Rich

    1. Show previous comments  8 more
    2. OptimusWine

      OptimusWine

      Joe, do you bother with the 7pH calibration buffer?  I’ve wondered if it is a waste of time.  I see it referenced in some winemaking articles.

    3. Joe_Sallo

      Joe_Sallo

      Actually that is the most important buffer, its sets zero.  What you are doing is setting the starting point and end points with the buffers.   All probes drift so you want to use both the 7 to create the baseline and a 3 or 4 for the span adjustment for wine.

       

    4. OptimusWine

      OptimusWine

      Copy, will use both. Thanks,

       

  6. Don’t be discouraged by a bad batch of wine. As an amateur winemaker, I may have learned more from my mistakes than from my successes. My first wine was from juice fermented in the same 6-gallon bucket it came in. A little yeast, a new lid with an airlock and winemaking was underway. It was palatable and red and dry and alcoholic but not outstanding. Then I discovered that the local Homebrew Emporium carried Winexpert kits that made a very drinkable Chardonnay and it extended my winemaking season to year-round. One batch of Sangiovese made with juice and grocery store grapes won a gold medal in a Winemaker Magazine competition and a Chardonnay won a local competition and I was convinced I could make wine. I got pretty good at two complementary tasks: blending wines to make a really good beverage and diagnosing wine faults. Both skills resulted from producing wines that needed a little help. I’ve had to deal with over and under-sulfited wines, vinegar bacteria, hydrogen sulfide, corked wine and color fading. Some we win. Some we don’t. As blending goes, we typically get grapes from California in the fall (like half a ton) and lesser amounts in late May from the Southern Hemisphere. Lately, I’ve discovered that blending a tannic wine like Carnellian with a Malbec or Carmenere that may still have a little “green pepper” quality to it can produce a good balanced wine that would normally not be found in nature. @Garagist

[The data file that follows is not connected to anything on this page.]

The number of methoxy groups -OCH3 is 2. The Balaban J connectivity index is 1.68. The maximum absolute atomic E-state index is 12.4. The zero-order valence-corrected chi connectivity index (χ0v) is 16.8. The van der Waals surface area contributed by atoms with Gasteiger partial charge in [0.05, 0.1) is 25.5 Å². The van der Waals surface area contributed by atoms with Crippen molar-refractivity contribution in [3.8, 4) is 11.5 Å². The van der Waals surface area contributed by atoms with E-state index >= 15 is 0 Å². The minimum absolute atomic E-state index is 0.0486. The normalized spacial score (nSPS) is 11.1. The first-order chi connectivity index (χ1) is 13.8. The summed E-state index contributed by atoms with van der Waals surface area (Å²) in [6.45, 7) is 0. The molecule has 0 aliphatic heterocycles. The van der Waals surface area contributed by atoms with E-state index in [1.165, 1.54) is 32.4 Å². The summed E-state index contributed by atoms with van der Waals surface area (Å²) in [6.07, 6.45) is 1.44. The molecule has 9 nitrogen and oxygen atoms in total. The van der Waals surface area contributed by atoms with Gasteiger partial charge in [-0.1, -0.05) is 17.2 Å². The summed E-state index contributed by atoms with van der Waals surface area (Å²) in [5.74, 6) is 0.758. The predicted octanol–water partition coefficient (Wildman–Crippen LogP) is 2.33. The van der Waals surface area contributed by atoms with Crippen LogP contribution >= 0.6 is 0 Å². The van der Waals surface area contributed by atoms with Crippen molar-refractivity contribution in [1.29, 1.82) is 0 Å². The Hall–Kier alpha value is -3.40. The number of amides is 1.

7. "Lucy, I'm home!" Ricky Ricardo used to call to his wife on the show, "I Love Lucy." Few younger folk remember that show from the 50's but they remember Lucille Ball stomping grapes. Many people have grape stomping on their bucket lists. My winemaking partner Lucas and I produce a public grape stomping at the Hill at Muza a beer garden in Troy, NY once a year. Just as the winemaking hobby takes on a life of its own and threatens to grow to absurd dimensions so has this event. This has grown from grapes, some local, some donated and some bought stomped in half whiskey barrels to this year's 900 pound wine bath in a galvanized stock tank 6 feet across. Hundred of people come and it's hard to stay serious for too long. For us, it's several hours of discussing home winemaking with people who seem fascinated with the process. We explain many times that not only is wine acidic (you folks knew that) but it soon becomes alcoholic and is only really threatened by wild yeasts and vinegar-producing bacteria. The have a mildly sanitizing foot bath before and after stepping in to a half ton of grapes. (Our supplier, Musto Wine Grape Co. of Hartford, CT is always generous.) I'm a big fan of the technique. After a few hours, the grapes a smashed to a thick wet mass and yet the stems and seeds aren't damaged and can be removed without adding their tannin. Next year, we'll add a band and there is talk of closing the street.